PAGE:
Plants that will transform town gardens

Torbay Weekly

Spending too much time indoors while not wanting to get muddy, cold and wet has sent me a little bit stir crazy.

I keep coming up with half-baked ideas like only growing plants with local names like Dianthus Devon General or Cranmere Pool or the popular Torbay Palm.

I even thought of growing the biggest ever hosta, then only plants with a ‘Z’ in their name. All crazy ideas influenced by not getting out.

What it has done is make me think how fresh gardening can be if we want to be creative and what a healthy addition to anyone's lifestyle.

In a week where politics and cricket have conspired to lower the mood, planning the gardening year ahead has been an effective social prescription.

However, many people living in our local towns can be restricted for space which I see as a healthy challenge.

Let’s say you only have space around the size of 40ft/12m by 20ft/6m that you can fill with an array of interesting plants and flowers.

This can easily be mapped onto a blank page of A4 paper. I love drawing out the annual plan about this time of year even though younger family members enjoy humorously amending it throughout the year.

Whatever sunlight and water your area gets there are plants to provide interest and to enjoy looking after.

If you have an empty outdoor space, why not make it into an extension of the house for most of the year?

If you base it around some seating you are more likely to use it and enjoy it.

It will become a new space where you will be able to enjoy nature’s sights and sounds and of course scents.

In many town gardens, especially new builds there are patio areas as opposed to lawn so we are talking about filling pots, window boxes, tubs and using small or large shrubs.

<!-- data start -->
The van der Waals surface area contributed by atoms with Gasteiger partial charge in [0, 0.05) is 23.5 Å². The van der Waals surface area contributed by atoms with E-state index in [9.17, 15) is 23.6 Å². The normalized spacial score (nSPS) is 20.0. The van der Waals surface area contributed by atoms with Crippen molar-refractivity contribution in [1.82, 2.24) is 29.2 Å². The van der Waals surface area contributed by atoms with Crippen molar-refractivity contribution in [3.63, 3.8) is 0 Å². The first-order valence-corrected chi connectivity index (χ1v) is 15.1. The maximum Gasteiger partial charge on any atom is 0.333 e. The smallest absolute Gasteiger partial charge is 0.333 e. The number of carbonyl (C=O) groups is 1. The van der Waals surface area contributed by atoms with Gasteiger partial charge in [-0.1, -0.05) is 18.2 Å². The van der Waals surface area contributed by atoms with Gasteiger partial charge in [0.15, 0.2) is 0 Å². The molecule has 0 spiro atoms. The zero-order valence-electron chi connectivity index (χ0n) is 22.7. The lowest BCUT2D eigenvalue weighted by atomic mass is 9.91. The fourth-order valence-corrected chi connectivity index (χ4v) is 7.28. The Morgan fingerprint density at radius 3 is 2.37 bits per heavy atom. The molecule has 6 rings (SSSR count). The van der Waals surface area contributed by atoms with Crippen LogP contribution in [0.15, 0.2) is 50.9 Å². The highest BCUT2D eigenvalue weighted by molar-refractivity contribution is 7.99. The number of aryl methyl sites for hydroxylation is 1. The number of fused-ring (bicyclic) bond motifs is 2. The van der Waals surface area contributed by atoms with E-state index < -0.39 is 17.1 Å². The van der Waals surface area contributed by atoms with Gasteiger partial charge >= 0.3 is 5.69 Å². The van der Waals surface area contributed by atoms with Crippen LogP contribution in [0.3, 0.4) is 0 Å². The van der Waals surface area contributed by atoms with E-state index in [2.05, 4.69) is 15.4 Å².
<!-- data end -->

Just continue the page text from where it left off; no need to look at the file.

You might want to have a theme such as ‘jungle’, ’nature’, ‘Mediterranean’ or simply just pretty the place up with colour.

Just planting one tub or pot will inevitably lead to another that you can add to over time.

Agapanthus, the striking African azure blue or white lily loves a pot, as does the reliable dahlia and the long-flowering, sweet-scented Nicotiana.

Buddleia will draw bees into the space and is easy to care for but needs a prune every year.

Bamboo in a pot provides shade and dappled light which is excellent near seating or a barbecue/

A jungle theme can incorporate exotic banana plants such as musa basjoo or Abyssinian banana, with immense crimson leaves as big as a man, or person of any gender of course.

Tree ferns would provide more height and shape among miniature-flowering azaleas and bright African marigolds.

Mediterranean shrubs like olives, bay trees and citrus plants can be dotted around among pots with handy culinary herbs.

Imagine the smugness levels when you are using rosemary stalks as kebab sticks.

I admit to having a fit of pretentiousness in this way on at least one occasion a few years ago.

Even if your space is shaded it can be a haven for plants and wildlife.

Camelias are colourful and bloom seemingly non-stop in season, clematis will flower and climb while hostas, roses and rhododendron provide 1950s-style glamour.

Of course, all these will need some quick and easy care and attention but this is where the mental wellbeing bit comes in given we are hardwired to look after things.

Some of the above will need wrapping in fleece for three months and pots will need a liquid feed possibly once a week.

A word of caution, though, pots are addictive and you could easily find yourself having 50 or 60 in no time.

But with it will come a whole new and enjoyable relaxing outdoor environment.

News